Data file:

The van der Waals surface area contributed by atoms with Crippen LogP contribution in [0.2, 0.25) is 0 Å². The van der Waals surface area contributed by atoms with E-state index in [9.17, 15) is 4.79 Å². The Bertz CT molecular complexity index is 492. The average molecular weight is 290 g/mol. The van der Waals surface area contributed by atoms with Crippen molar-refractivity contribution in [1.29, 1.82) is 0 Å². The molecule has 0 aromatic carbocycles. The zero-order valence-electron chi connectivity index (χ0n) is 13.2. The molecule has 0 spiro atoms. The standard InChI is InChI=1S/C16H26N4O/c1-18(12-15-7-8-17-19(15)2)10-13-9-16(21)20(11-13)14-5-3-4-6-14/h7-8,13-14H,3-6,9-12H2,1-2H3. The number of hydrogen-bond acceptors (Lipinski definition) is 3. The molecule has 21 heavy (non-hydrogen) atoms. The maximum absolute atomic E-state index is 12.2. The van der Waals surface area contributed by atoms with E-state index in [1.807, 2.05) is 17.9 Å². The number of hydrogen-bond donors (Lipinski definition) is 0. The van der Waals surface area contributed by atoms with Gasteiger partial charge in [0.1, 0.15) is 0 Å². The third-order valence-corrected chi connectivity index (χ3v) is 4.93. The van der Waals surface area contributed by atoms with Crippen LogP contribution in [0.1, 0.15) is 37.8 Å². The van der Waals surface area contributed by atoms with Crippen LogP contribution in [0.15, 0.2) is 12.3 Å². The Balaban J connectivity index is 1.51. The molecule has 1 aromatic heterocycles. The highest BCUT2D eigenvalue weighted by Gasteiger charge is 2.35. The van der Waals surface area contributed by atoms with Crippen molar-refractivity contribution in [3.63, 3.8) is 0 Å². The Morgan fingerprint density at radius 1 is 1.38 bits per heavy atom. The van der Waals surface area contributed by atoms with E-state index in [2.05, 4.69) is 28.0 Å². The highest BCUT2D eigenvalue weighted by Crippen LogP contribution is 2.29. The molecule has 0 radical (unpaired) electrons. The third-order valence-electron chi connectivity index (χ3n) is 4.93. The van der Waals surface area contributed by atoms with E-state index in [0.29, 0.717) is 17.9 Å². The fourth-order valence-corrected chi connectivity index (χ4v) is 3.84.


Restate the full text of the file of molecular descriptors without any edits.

The van der Waals surface area contributed by atoms with Crippen LogP contribution in [0.2, 0.25) is 0 Å². The van der Waals surface area contributed by atoms with E-state index in [9.17, 15) is 4.79 Å². The Bertz CT molecular complexity index is 492. The average molecular weight is 290 g/mol. The van der Waals surface area contributed by atoms with Crippen molar-refractivity contribution in [1.29, 1.82) is 0 Å². The molecule has 0 aromatic carbocycles. The zero-order valence-electron chi connectivity index (χ0n) is 13.2. The molecule has 0 spiro atoms. The standard InChI is InChI=1S/C16H26N4O/c1-18(12-15-7-8-17-19(15)2)10-13-9-16(21)20(11-13)14-5-3-4-6-14/h7-8,13-14H,3-6,9-12H2,1-2H3. The number of hydrogen-bond acceptors (Lipinski definition) is 3. The molecule has 21 heavy (non-hydrogen) atoms. The maximum absolute atomic E-state index is 12.2. The van der Waals surface area contributed by atoms with E-state index in [1.807, 2.05) is 17.9 Å². The number of hydrogen-bond donors (Lipinski definition) is 0. The van der Waals surface area contributed by atoms with Gasteiger partial charge in [0.1, 0.15) is 0 Å². The third-order valence-corrected chi connectivity index (χ3v) is 4.93. The van der Waals surface area contributed by atoms with Crippen LogP contribution in [0.1, 0.15) is 37.8 Å². The van der Waals surface area contributed by atoms with Crippen LogP contribution in [0.15, 0.2) is 12.3 Å². The Balaban J connectivity index is 1.51. The molecule has 1 aromatic heterocycles. The highest BCUT2D eigenvalue weighted by Gasteiger charge is 2.35. The van der Waals surface area contributed by atoms with Crippen molar-refractivity contribution in [3.63, 3.8) is 0 Å². The Morgan fingerprint density at radius 1 is 1.38 bits per heavy atom. The van der Waals surface area contributed by atoms with E-state index in [2.05, 4.69) is 28.0 Å². The highest BCUT2D eigenvalue weighted by Crippen LogP contribution is 2.29. The molecule has 0 radical (unpaired) electrons. The third-order valence-electron chi connectivity index (χ3n) is 4.93. The van der Waals surface area contributed by atoms with E-state index in [0.29, 0.717) is 17.9 Å². The fourth-order valence-corrected chi connectivity index (χ4v) is 3.84.